LONDON — The Wall Street Journal debuted a smaller, tabloid format in its European and Asian newspapers Monday, saying the changes would make its articles more accessible to readers.
The Asian paper also changed its name, from The Asian Wall Street Journal to The Wall Street Journal Asia.
The changes are part of a series of moves that parent company Dow Jones & Co. has said will better serve the needs of its "highly mobile" international readers and its advertisers. The company says that such changes will save about $17 million annually, beginning next year.
Wall Street Journal Europe editor Raju Narisetti said in a note to readers that the redesigned paper — which the Journal calls "compact" — would contain a mixture of in-depth, analytical stories and shorter news pieces. It will also use more color, and a new typeface, called Exchange.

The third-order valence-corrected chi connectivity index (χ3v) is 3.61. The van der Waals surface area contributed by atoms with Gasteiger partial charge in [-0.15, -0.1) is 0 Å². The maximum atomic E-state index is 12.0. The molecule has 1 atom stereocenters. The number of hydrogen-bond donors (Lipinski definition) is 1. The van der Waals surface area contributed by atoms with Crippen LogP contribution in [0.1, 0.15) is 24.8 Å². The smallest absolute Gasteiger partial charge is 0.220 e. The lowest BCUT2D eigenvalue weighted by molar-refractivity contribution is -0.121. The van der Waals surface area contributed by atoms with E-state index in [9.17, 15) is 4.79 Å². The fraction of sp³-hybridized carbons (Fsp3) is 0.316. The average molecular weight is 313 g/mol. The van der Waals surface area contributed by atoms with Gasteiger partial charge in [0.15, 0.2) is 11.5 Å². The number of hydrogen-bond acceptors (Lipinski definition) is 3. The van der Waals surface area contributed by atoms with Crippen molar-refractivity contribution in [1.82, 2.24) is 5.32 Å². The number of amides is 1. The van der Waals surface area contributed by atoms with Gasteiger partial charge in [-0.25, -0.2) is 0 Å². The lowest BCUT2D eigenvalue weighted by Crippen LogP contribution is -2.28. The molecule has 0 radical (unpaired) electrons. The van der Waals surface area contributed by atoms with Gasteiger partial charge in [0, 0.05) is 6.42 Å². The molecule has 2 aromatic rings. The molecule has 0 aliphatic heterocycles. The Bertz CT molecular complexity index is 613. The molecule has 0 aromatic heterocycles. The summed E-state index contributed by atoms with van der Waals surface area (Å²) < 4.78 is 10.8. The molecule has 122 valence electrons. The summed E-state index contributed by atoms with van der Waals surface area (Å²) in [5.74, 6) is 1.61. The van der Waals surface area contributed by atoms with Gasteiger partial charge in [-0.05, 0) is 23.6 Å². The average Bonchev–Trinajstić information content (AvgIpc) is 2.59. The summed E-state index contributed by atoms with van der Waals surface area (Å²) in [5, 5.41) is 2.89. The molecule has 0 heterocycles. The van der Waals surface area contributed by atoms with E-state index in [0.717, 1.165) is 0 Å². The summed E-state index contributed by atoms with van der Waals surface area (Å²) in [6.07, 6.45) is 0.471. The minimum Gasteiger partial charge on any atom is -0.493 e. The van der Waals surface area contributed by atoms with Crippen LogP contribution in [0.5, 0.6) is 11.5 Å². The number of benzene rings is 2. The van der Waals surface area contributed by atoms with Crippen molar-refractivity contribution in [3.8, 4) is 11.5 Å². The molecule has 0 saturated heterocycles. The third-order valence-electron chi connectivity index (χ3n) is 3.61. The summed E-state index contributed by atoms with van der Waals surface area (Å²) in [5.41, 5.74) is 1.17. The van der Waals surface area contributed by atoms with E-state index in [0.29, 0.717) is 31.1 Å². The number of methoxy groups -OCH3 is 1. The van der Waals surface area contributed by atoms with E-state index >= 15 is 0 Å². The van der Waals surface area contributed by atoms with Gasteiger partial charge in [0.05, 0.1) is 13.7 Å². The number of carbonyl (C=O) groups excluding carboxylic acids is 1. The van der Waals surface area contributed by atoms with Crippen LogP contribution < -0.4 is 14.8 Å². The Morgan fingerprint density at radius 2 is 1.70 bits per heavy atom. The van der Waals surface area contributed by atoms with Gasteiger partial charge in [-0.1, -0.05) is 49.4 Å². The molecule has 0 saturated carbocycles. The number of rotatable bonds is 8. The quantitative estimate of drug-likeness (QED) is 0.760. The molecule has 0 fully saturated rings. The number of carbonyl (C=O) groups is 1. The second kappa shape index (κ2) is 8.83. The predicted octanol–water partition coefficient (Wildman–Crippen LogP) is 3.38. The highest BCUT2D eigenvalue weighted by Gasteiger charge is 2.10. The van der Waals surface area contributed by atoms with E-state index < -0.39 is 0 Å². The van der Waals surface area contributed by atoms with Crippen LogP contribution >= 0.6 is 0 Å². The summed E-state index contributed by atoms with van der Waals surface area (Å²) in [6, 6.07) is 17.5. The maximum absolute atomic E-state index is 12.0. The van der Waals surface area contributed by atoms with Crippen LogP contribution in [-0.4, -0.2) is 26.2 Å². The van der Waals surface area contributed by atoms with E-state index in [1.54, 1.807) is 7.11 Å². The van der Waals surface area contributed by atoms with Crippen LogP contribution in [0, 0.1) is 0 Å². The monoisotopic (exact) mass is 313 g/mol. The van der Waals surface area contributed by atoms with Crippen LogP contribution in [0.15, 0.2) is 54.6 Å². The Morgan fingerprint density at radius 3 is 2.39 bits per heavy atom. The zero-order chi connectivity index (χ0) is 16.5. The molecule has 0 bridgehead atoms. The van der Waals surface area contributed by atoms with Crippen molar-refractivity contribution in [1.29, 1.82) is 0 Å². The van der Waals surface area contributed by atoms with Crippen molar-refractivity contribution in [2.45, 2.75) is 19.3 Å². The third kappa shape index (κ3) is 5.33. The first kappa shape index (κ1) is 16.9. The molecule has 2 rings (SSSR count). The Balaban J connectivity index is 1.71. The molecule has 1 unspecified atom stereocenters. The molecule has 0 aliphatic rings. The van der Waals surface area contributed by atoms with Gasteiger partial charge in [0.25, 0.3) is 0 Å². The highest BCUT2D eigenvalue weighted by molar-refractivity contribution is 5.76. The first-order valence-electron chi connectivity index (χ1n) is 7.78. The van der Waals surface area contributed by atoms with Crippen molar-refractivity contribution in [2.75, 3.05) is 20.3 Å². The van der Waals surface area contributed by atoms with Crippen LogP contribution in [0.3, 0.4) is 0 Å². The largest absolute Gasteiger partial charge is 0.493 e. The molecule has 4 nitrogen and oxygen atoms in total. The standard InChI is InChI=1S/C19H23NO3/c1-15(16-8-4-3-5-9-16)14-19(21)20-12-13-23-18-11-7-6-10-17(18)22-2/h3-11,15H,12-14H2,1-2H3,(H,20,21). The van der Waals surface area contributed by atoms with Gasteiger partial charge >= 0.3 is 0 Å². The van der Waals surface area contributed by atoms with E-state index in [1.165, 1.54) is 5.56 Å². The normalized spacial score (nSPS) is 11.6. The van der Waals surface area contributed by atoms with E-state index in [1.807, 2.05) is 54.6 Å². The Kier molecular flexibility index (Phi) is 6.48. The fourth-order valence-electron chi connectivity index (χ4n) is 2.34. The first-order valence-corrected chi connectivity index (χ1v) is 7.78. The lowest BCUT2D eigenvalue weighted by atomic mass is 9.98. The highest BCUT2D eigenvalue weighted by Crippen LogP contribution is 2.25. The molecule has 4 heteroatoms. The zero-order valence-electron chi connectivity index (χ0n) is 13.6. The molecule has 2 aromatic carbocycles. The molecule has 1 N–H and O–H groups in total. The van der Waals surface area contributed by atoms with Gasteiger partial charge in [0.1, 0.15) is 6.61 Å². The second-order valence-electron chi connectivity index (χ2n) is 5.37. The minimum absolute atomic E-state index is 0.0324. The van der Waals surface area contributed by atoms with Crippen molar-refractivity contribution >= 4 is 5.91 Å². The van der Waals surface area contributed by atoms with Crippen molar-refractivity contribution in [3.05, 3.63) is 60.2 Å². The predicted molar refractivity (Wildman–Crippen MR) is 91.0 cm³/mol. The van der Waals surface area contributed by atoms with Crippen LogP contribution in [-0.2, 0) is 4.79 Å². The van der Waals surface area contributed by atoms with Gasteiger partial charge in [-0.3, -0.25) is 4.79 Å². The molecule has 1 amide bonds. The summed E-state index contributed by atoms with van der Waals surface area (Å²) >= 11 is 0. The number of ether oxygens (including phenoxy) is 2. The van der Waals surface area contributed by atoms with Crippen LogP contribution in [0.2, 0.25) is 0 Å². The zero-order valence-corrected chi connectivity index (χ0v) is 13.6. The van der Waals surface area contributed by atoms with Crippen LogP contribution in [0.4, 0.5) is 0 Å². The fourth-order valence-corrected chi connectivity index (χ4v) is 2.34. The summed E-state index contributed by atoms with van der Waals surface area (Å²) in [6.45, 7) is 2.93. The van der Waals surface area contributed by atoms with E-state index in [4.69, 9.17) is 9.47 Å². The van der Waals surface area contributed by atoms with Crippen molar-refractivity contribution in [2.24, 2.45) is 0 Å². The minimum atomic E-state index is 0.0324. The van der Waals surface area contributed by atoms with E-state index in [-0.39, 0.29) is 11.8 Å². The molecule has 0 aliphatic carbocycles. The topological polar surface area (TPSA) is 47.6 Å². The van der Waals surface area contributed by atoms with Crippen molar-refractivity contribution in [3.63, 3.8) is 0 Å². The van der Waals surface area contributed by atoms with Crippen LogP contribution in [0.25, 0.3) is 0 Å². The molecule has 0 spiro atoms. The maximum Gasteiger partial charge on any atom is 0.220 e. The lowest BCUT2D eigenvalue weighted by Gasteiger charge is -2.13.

"We've organized the redesigned Journal Europe in such a way that it makes it easy for readers to get information they need," Narisetti wrote.
An editorial in the Asian edition assured readers the paper was still dedicated to "providing high-quality news and commentary."
Many other newspapers have reduced their size in recent years, responding to higher newsprint costs and research finding that many readers prefer smaller newspapers.
The Hong Kong-based Asian paper — founded in 1976 — also announced staff changes.
Peter Stein, the former managing editor, has been named Hong Kong bureau chief, the paper said in a statement. The new managing editor will be Ann Podd, a former business editor at the New York Daily News, the statement said.
The U.S. edition of the Wall Street Journal will be shrinking its format slightly, but not to tabloid size, Dow Jones announced last week.
The reduction and redesign of the U.S. edition would bring its size into line with other major newspapers including the Los Angeles Times, The Washington Post and USA Today.
Those changes will be phased in over the next few months and continue through next year, with the smaller U.S. format appearing in January 2007 after the presses in the Journal's 17 printing locations are adjusted.
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